Brian Boyd: Trump is Commander in Chief of the cuckoo’s nest

American Psychoanalytic Association has lifted ban on members commenting on president’s mental state

Once upon a time there was a big and important US Republican party politician who was seen as being dangerously right-wing, who made incendiary comments about minority groups and who was disavowed by all moderate members of his own party. A number of prominent psychiatrists lined up to explain why he “psychologically unfit to be president”. He was “emotionally unstable” and a “dangerous lunatic” they said.

These comments about Barry Goldwater's mental state, which were carried in a 1964 article in Fact magazine damaged his US presidential campaign that year – Goldwater lost in a landslide to the incumbent Lyndon B Johnson.

Goldwater later sued Fact magazine for libel and won his case. Since then, a "Goldwater Rule" has been in place – it prohibits psychiatrists from giving opinions about the mental state of public figures they have not personally evaluated.

This week though the American Psychoanalytic Association told its 3,500 members that they should no longer be bound by the decades-old Goldwater rule. Past president of the association, Prudence Gourguechon, said that the rule change was necessary because Donald Trump's behaviour "is so different from anything we've seen before".

Unleashing a bunch of Freudians on Trump’s psyche may look good on a PR release but is about as useful as the pseudoscience of psychoanalysis is itself.

And they’re a bit late to the bun fight – plenty of psychiatrists have already gone rogue by openly flouting the Goldwater rule.

At a conference in Yale University in April, prominent psychiatrists stated publicly that Trump had a "dangerous mental illness", was "paranoid and delusional" and that mental health experts had an "ethical responsibility" to warn the US people about the "dangers" Trump poses to the country.

Skipping over the fact that this solemn warning might have been a tad more useful if issued before last November’s election, the “ethical responsibility” these psychiatrists should be more concerned about is their complete lack of understanding of the issue here.

On Trump’s mental health charge sheet (shortened here because there’s only so much paper in the world) we find professional accusations of narcissism, impulsivity, poor attention span, paranoia, petty grudge-holding, the use of vulgar personal abuse against opponents, delusions of grandeur, a victim complex and compulsive tweeting.

But these traits also describe every single Dublin journalist I have ever known.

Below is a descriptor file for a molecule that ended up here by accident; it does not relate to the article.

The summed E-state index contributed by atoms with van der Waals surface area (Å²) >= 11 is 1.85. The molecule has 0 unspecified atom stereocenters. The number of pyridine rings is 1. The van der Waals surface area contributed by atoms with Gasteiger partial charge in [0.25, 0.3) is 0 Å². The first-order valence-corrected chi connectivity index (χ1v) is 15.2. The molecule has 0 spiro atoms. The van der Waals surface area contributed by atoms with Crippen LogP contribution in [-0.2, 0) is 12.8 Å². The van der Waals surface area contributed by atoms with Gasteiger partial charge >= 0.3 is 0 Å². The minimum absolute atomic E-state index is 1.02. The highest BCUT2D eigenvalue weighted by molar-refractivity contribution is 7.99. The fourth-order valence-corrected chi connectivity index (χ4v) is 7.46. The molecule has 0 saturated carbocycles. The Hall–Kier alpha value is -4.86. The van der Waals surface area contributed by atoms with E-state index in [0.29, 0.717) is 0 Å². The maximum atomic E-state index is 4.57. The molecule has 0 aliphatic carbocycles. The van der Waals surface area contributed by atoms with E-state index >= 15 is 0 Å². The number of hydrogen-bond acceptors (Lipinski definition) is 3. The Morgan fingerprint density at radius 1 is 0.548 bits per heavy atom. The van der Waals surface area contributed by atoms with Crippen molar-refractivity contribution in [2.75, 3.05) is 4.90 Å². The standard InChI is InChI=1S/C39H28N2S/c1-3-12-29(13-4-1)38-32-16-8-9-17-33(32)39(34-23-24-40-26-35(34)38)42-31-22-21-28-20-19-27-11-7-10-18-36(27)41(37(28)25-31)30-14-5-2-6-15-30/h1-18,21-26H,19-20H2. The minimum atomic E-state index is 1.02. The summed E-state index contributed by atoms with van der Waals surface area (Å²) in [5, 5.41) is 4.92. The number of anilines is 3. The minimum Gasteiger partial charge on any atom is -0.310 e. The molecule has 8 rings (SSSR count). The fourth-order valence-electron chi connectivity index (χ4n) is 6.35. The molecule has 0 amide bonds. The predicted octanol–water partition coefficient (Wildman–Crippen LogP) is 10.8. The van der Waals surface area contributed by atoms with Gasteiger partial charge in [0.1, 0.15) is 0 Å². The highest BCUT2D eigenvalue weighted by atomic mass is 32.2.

The professional phrase most routinely trotted out by mental health experts in the media about Trump is illuminating: that he suffers from a narcissistic personality disorder.

We know this add-water-and-mix diagnosis is nonsense because the eminent psychiatrist, Allen Frances, who wrote the criteria that define narcissistic personality disorder in the Diagnostic and Statistical Manual of Mental Disorders (basically, the Bible for psychiatrists) says it is nonsense.

Writing in the New York Times earlier this year, Frances said that Trump "doesn't meet the criteria that define narcissistic personality disorder". He added: "Trump may be a world-class narcissist, but this doesn't make him mentally ill, because he does not suffer from the distress and impairment required to diagnose mental disorder."

This is not splitting hairs; having accurate definitions of mental health/illness is important – and not just because celebrities have now made mental health awareness their cause du jour.

As Frances explains: “Trump causes severe distress rather than experiencing it and has been richly rewarded, rather than punished, for his grandiosity, self-absorption and lack of empathy. It is a stigmatising insult to the mentally ill (who are mostly well behaved and well meaning) to be lumped in with Mr Trump (who is neither)”.

Psychiatric name-calling is never a good look on anybody.

If we are to evoke mental health diagnoses with our politicians, we could more accurately start with president George W Bush. According to the BBC, Bush told Palestinian officials in 2003 that he heard voices in his head telling him to wage an illegal war in Iraq. The BBC reports that Bush told the officials "God would tell me 'George, go and end the tyranny in Iraq'. And I did".

In 2006, Tony Blair said on British TV that he too heard voices in his head telling to go to war in Iraq. He admitted that he had sought holy intervention in making the decision to invade, saying: "If you believe in God, the judgment is made by God."

Mike Pence is one faulty heartbeat away from being the US president. Pence found God at a Christian music festival in 1978 – saying "on that day I gave my life over to Jesus Christ". He has also said that any political decision he takes is subordinate to his belief in the supernatural: "I am a Christian, a Conservative and a Republican. In that order."

Trump serves Mammon, not God. As Frances writes: “His psychological motivations are too obvious to be interesting. Analysing them will not halt his headlong power grab. The antidote to Trump is political, not psychological.”

Trump has not flown over the cuckoo’s nest. He is the Commander in Chief of the cuckoo’s nest.

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